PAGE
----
I mean it! I know for my fiance and I, we need our personal space a lot. He has a ton of car parts and I just have a ton of shit in general. So taking the time to make sure we have a space to claim as our own was very important. Take the time to really get to know the apartment you're planning on renting and have an idea of what space you would like to make your own.

download all the rental apps/websites and use them to your advantage

Sometimes some spaces are listed on one website but not the other, which can get super confusing. I was constantly checking on all of them to make sure I was getting a good range of apartments in my area.

Here are the websites that I used to find an apartment around Los Angeles.

random pet peeves you may have that you never considered

I didn't even think this was a thing until it happened in our first apartment two years ago. Biggest pet peeve: where the window is located as the sun rises/sets. Our bedroom would get so hot because the sun would face our room the whole afternoon, so we were never in there!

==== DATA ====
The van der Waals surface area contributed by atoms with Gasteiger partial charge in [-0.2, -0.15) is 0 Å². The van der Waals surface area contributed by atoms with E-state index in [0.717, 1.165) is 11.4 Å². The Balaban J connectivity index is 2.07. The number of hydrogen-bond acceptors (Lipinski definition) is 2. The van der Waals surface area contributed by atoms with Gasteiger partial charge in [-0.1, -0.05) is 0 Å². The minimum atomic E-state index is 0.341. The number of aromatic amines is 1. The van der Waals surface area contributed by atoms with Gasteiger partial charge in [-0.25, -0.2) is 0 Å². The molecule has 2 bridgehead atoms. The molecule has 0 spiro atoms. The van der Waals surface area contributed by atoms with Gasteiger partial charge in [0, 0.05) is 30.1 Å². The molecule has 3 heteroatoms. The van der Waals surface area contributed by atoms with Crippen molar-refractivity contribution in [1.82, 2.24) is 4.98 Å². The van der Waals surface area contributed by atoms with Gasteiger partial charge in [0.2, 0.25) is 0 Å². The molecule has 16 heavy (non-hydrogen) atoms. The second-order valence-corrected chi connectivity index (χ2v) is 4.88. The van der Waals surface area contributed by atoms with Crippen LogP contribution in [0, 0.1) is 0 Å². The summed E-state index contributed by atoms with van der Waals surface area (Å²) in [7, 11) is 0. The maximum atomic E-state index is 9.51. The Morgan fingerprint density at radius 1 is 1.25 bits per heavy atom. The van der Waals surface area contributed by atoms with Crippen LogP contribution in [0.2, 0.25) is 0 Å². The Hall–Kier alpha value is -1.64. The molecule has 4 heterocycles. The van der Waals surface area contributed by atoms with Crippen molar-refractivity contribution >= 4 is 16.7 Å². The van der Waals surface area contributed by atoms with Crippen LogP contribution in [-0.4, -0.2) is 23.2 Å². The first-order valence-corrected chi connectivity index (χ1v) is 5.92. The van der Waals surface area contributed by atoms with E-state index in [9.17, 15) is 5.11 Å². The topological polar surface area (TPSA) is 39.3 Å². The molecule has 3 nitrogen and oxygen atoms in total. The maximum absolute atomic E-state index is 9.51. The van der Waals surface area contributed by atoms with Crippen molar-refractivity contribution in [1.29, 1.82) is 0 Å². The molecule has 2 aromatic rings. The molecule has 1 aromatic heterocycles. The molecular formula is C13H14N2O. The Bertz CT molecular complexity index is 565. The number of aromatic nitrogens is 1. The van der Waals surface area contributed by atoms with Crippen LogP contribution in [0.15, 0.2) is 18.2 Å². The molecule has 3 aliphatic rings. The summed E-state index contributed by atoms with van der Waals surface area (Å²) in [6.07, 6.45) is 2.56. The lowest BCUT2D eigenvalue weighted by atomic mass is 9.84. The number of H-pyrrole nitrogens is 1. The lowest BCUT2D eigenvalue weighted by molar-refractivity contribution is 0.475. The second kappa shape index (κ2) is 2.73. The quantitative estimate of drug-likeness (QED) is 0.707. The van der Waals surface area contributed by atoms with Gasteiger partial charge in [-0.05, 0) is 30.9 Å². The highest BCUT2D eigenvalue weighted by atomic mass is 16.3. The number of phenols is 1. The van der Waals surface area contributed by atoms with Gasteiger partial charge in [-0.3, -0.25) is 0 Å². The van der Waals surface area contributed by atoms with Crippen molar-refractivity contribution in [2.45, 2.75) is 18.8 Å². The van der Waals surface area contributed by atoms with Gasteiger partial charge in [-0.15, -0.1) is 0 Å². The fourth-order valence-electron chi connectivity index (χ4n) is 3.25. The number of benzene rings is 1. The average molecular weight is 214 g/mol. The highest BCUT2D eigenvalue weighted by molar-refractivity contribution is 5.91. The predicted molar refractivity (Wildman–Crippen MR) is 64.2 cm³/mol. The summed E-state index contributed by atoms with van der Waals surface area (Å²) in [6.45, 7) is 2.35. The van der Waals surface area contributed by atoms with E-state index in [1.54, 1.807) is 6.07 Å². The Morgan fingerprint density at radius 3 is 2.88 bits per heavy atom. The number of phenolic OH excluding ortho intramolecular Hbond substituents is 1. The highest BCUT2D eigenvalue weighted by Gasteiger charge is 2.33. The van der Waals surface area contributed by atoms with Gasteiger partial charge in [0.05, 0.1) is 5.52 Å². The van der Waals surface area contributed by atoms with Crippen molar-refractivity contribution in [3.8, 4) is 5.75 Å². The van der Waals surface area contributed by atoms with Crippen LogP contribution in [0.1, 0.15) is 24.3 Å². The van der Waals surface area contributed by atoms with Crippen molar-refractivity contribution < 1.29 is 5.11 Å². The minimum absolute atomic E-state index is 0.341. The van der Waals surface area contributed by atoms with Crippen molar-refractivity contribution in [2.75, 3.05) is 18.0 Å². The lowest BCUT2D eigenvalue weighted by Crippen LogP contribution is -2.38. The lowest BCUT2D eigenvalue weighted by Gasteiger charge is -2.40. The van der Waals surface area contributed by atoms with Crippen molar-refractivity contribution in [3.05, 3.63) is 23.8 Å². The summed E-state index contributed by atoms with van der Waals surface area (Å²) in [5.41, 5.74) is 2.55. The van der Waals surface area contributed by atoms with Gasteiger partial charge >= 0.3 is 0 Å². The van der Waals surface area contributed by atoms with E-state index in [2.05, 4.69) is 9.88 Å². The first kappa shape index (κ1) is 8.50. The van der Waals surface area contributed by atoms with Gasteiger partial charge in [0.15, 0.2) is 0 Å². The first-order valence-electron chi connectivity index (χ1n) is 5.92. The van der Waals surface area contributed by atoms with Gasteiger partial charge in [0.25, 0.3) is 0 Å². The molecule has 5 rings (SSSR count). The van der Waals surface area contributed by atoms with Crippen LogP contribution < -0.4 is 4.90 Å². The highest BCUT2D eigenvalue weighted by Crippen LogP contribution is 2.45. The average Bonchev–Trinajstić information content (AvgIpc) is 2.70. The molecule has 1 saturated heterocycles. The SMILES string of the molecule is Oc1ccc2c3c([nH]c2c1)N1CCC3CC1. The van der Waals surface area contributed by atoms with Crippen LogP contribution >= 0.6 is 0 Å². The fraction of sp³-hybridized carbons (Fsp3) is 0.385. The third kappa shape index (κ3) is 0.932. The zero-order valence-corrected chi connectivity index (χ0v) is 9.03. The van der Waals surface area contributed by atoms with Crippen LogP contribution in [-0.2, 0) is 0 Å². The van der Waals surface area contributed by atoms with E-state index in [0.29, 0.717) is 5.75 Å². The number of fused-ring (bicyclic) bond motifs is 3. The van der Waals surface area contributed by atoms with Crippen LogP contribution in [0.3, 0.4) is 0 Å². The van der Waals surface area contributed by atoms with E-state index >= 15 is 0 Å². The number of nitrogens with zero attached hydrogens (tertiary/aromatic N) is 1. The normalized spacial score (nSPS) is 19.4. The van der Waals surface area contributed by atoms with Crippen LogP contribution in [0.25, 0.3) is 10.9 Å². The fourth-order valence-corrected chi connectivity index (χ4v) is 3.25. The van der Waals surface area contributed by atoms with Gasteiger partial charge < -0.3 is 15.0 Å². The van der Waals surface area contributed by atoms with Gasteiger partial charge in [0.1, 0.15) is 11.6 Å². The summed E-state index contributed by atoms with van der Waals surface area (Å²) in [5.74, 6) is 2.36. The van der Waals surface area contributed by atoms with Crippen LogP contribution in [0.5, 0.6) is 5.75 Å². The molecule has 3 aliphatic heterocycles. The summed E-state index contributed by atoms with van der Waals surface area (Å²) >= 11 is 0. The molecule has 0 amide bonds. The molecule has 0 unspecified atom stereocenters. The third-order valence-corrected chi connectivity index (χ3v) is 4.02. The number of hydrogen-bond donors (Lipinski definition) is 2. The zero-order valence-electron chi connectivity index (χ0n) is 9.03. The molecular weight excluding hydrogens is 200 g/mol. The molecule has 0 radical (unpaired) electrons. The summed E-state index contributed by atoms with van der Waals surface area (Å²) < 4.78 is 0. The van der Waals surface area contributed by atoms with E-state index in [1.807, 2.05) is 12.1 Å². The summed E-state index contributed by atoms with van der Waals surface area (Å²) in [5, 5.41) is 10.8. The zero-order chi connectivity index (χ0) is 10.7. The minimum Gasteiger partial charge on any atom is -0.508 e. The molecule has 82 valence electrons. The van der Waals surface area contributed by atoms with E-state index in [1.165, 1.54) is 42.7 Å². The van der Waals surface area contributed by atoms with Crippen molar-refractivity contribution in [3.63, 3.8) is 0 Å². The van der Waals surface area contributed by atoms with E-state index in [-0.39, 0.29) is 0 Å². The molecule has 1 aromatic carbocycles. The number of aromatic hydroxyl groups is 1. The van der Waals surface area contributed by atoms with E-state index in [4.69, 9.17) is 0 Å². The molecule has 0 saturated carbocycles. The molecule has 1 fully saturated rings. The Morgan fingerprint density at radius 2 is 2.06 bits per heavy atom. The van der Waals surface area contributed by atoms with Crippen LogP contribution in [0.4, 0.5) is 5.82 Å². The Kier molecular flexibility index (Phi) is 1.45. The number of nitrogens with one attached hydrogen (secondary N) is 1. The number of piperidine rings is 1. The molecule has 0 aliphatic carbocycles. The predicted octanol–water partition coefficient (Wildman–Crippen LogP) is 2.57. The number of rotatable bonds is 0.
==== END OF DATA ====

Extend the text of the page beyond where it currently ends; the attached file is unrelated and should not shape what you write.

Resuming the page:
Here are random things to consider that you may not think about:
-flooring (carpet/wood)
-Central AC/wall unit
-local grocery stores
-nearest gym
-closet/storage space
-noise level/type of neighbors
-access to your apartment/what floor you're on
-type of lighting (if you're selfier like me you KNOW)
-type of appliances

I asked Keanu what his list was:
-toilet seat size/height of the toilet (this one is actually a good one not gonna lie haha)
-type of shower head

Are you guys moving out soon? What are things you look for? Let me know!